Creating Future People offers readers a fast-paced primer on how new genetic technologies will enable parents to influence the traits of their children, including their intelligence, moral capacities, physical appearance, and immune system. It deftly explains the science of gene editing and embryo selection, and raises the central moral questions with colorful language and a brisk style. Jonathan Anomaly takes seriously the diversity of preferences parents have, and the limits of public policy in regulating what could soon be a (...) global market for reproductive technology. He argues that once embryo selection for complex traits happens it will change the moral landscape by altering the incentives parents face. All of us will take an interest in the traits everyone else selects, and this will present coordination problems that previous writers on genetic enhancement have failed to consider. Anomaly navigates difficult ethical issues with vivid language and scientifically-informed speculation about how genetic engineering will transform humanity. Key features: Offers clear explanations of scientific concepts; Explores important moral questions without academic jargon; Brings discoveries from different fields together to give us a sense of where humanity is headed. (shrink)
We have made huge progress in understanding the biology of mental illnesses, but comparatively little in interpreting them at the psychological level. The eminent philosopher Jonathan Glover believes that there is real hope of progress in the human interpretation of disordered minds. -/- The challenge is that the inner worlds of people with psychiatric disorders can seem strange, like alien landscapes, and this strangeness can deter attempts at understanding. Do people with disorders share enough psychology with other people to (...) make interpretation possible? To explore this question, Glover tackles the hard cases—the inner worlds of hospitalized violent criminals, of people with delusions, and of those diagnosed with autism or schizophrenia. Their first-person accounts offer glimpses of inner worlds behind apparently bizarre psychiatric conditions and allow us to begin to learn the “language” used to express psychiatric disturbance. Art by psychiatric patients, or by such complex figures as van Gogh and William Blake, give insight when interpreted from Glover’s unique perspective. He also draws on dark chapters in psychiatry’s past to show the importance of not medicalizing behavior that merely transgresses social norms. And finally, Glover suggests values, especially those linked with agency and identity, to guide how the boundaries of psychiatry should be drawn. -/- Seamlessly blending philosophy, science, literature, and art, Alien Landscapes? is both a sustained defense of humanistic psychological interpretation and a compelling example of the rich and generous approach to mental life for which it argues. (shrink)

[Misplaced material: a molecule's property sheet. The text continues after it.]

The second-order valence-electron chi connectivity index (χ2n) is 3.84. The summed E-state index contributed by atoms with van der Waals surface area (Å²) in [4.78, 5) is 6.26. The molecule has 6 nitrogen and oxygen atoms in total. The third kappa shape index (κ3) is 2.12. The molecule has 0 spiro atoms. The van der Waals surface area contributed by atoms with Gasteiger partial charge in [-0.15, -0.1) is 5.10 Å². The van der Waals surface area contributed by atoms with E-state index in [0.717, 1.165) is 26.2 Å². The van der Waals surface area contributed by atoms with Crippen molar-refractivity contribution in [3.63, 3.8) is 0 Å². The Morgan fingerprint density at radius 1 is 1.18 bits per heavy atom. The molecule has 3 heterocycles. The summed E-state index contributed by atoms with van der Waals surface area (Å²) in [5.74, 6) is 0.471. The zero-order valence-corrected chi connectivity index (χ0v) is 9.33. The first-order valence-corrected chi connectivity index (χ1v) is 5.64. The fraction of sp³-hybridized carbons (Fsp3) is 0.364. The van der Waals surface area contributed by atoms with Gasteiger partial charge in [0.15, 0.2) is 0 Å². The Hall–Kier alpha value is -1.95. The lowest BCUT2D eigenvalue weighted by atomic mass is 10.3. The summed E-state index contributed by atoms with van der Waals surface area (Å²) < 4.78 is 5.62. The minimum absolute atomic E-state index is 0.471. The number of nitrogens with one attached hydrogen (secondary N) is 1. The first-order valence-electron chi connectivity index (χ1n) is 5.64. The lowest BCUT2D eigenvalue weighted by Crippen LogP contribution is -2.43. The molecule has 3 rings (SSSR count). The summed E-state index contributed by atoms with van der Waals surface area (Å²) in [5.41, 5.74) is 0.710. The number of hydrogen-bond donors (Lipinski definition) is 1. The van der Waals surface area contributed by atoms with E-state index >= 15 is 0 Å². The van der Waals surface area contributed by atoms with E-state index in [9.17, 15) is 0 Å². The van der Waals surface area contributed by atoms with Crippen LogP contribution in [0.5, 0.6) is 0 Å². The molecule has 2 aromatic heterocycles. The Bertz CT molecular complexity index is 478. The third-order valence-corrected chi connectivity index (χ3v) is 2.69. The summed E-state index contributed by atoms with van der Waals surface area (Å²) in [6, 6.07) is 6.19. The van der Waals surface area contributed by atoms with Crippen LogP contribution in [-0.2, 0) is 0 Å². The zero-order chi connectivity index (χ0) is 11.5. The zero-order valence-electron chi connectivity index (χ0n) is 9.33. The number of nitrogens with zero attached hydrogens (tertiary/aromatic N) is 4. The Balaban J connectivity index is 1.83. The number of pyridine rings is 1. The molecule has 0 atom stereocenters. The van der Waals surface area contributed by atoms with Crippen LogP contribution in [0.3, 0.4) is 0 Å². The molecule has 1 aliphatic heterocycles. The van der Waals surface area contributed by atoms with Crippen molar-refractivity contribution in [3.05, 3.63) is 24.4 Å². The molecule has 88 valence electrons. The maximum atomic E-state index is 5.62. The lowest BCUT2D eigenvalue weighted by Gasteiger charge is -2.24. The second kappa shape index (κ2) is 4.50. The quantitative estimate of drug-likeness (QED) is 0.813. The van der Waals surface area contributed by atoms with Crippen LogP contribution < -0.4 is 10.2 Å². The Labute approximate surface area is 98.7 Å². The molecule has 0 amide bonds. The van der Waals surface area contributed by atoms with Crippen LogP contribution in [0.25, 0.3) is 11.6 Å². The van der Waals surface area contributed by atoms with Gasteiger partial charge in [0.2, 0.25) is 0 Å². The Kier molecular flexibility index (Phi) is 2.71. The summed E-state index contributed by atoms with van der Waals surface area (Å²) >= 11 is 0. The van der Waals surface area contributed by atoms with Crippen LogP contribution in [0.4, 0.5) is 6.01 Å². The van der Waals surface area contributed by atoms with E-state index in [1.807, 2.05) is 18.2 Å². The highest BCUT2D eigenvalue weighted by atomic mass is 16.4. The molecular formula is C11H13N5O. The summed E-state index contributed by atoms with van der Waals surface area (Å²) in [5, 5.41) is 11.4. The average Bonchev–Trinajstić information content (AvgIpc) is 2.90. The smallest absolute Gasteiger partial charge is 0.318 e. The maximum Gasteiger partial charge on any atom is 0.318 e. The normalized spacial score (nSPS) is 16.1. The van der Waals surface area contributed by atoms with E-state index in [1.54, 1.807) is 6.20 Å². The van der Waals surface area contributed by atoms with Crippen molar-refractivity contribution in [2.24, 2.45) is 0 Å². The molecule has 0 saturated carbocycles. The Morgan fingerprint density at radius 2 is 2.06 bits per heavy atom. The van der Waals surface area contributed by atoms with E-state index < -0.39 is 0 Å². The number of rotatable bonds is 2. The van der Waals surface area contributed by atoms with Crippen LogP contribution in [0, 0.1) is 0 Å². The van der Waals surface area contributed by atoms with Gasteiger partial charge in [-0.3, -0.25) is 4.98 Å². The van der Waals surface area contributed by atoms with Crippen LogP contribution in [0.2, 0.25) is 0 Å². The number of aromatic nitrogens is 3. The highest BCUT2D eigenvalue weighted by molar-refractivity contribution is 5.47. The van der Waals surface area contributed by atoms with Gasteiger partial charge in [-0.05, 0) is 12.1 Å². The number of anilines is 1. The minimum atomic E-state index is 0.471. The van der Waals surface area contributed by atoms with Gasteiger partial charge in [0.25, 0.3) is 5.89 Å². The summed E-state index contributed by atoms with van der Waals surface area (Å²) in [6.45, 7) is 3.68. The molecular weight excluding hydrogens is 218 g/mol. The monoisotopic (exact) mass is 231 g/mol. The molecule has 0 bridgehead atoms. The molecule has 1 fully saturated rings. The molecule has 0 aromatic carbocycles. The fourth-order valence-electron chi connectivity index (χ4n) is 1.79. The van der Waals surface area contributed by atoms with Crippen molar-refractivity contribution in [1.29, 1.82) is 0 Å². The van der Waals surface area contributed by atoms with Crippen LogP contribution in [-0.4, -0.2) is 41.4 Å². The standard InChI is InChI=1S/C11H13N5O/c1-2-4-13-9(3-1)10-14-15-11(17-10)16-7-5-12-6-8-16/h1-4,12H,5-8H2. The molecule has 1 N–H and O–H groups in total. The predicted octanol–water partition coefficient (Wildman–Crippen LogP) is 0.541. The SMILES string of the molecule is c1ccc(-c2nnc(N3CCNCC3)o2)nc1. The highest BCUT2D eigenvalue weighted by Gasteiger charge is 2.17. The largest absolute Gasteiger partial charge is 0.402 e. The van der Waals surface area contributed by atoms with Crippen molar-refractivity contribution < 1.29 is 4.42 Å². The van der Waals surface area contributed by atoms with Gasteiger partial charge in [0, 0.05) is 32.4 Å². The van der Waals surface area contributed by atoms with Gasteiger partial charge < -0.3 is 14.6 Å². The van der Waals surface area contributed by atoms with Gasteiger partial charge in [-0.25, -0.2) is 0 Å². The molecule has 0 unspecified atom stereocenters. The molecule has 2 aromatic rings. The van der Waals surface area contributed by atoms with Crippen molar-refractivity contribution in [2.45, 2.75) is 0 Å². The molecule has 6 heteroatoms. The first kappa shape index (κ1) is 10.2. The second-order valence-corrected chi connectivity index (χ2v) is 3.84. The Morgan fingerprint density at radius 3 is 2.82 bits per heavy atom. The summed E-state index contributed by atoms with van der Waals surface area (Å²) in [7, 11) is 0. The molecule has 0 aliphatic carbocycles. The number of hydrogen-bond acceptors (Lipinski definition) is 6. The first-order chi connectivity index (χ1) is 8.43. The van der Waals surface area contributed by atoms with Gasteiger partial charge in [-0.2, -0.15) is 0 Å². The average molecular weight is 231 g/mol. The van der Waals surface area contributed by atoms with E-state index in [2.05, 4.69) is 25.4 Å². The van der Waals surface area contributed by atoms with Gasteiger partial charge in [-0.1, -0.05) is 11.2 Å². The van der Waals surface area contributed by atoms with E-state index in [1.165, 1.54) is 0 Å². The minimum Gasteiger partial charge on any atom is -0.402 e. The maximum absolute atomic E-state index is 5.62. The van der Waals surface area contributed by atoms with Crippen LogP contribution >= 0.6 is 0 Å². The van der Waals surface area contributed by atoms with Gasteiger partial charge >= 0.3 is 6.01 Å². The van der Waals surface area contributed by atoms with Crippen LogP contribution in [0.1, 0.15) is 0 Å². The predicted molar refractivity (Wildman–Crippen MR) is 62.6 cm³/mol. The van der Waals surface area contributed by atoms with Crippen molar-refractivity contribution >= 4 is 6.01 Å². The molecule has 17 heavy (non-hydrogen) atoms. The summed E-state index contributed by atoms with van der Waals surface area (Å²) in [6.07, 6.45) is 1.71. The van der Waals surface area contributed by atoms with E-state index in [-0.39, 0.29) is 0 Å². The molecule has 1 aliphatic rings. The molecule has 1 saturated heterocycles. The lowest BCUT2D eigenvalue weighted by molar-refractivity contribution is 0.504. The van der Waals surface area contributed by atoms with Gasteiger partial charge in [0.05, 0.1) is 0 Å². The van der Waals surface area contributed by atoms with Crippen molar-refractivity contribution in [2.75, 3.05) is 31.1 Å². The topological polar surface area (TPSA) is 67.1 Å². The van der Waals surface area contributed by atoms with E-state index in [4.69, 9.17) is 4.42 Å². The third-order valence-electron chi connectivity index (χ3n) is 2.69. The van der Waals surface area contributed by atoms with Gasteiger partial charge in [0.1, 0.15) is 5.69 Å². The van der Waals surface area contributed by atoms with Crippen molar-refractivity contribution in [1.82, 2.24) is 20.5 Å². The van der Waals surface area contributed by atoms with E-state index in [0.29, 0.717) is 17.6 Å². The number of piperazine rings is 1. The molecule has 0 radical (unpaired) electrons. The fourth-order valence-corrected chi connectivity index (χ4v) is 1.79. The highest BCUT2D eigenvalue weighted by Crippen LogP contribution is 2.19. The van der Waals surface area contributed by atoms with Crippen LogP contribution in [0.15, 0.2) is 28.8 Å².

Renowned moral philosopher Jonathan Glover confronts the brutal history of the twentieth century to unravel the mystery of why so many atrocities occurred. In a new preface, Glover brings the book through the post-September 11 era and into our own time—and asks whether humankind can "weaken the grip war has on us." _Praise for the first edition:_ “It is hard to imagine a more important book. Glover makes an overwhelming case for the need to understand our own inhumanity, and (...) reduce or eliminate the ways in which it can express itself—and he then begins the task himself. _Humanity _is_ _an extraordinary achievement.”—Peter Singer, Princeton University “This is an extraordinary book: brilliant, haunting and uniquely important. Almost 40 years ago a president read a best seller and avoided a holocaust. I like to think that some of the leaders and followers of tomorrow will read _Humanity._”_—_Steven Pinker, _New York Times Book Review_. (shrink)